When is an Unconstitutional Condition of a Governmental Land Use Permit a Taking?
We all know that the Constitution prohibits the government from taking private property for public use without just compensation. Additionally, the government cannot coerce people into giving up their constitutional rights, such as conditioning a person’s receipt of a governmental benefit on the waiver of a constitutionally protected right. At what point do unconstitutional conditions of a land use permit constitute a taking, and does it matter whether the permit is issued with conditions or denied because the developer refused to accept the conditions imposed? The U.S. Supreme Court addressed these issues in a decision earlier this year.
In previous decisions, the U.S. Supreme Court has held that a government may not condition the approval of a land use permit on the owner’s relinquishment of a portion of his property unless there is an essential nexus and rough proportionality between the condition imposed and the public interest. These are commonly known as the Nollan/Dolan requirements, as they were created in Nollan v. California Coastal Comm’n, 483 U.S. 825, 107 S.Ct. 3141, 97 L.Ed.2d 677 (1987), and Dolan v. City of Tigard, 512 U.S. 374, 114 S.Ct. 2309, 129 L.Ed.2d 304 (1994).
Going one step further, the Court in Koontz v. St. Johns River Water Management Dist., ____ U.S. ____, 133 S.Ct. 2586, 186 L.Ed.2d 697 (2013), applied the Nollan/Dolan requirements to the denial of a land use permit where the denial was due to the failure to comply with conditions. The Supreme Court noted that, if it just applied the Nollan/Dolan requirements where a permit was granted with conditions (and did not do so where a permit was denied due to failure to comply with conditions), the government could avoid the requirements by simply wording its decision a certain way. “Denied because the applicant will not agree to the conditions” would evade the limitations of Nollan/Dolan but “approved if the applicant agrees to the conditions” would not.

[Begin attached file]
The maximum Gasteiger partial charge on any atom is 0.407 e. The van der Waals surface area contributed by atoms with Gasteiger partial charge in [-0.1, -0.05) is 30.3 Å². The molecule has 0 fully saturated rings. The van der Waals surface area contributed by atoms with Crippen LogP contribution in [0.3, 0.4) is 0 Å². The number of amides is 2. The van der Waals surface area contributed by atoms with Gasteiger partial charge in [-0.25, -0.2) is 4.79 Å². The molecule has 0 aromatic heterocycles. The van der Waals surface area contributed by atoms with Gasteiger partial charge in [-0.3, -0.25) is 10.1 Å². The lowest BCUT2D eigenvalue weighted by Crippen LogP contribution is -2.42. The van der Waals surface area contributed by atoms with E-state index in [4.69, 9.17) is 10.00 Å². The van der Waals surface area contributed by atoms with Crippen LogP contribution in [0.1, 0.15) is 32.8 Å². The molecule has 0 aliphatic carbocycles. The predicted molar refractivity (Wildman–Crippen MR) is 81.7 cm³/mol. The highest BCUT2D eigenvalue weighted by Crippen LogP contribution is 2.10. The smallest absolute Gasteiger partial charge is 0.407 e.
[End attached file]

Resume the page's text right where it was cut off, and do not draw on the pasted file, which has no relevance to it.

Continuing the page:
However, the Court did point out that, while the Nollan/Dolan requirements apply to both situations, both do not result in a taking. When a land use permit approval is conditioned upon a requirement that is later found to be unconstitutional, a taking has occurred. But, if the permit is denied because the applicant does not agree to a condition, and that condition is then found to be unconstitutional, there is no taking. In that instance, the landowner may be entitled to other remedies under the applicable state law, but he is not entitled to compensation for a taking pursuant to the Fifth Amendment.
Thus, the Koontz decision begs the question: If the manner in which the permit application is decided determines whether or not a taking occurred, wouldn’t the government always deny the permit to avoid a taking? Conversely, if the relinquishment of a portion of the applicant’s property is a condition of the issuance of a permit, wouldn’t the applicant always try to get his permit approved with that condition in the hopes of later arguing that a taking occurred?
The Koontz Court also decided that a government cannot avoid the Nollan/Dolan requirements by simply asking the applicant to spend money on public lands as a condition of permit approval, reasoning that to conclude otherwise would allow a government to escape the limitations of Nollan and Dolan. An upcoming post will discuss how this decision affects future monetary extractions and how they are likely to be approached by both sides.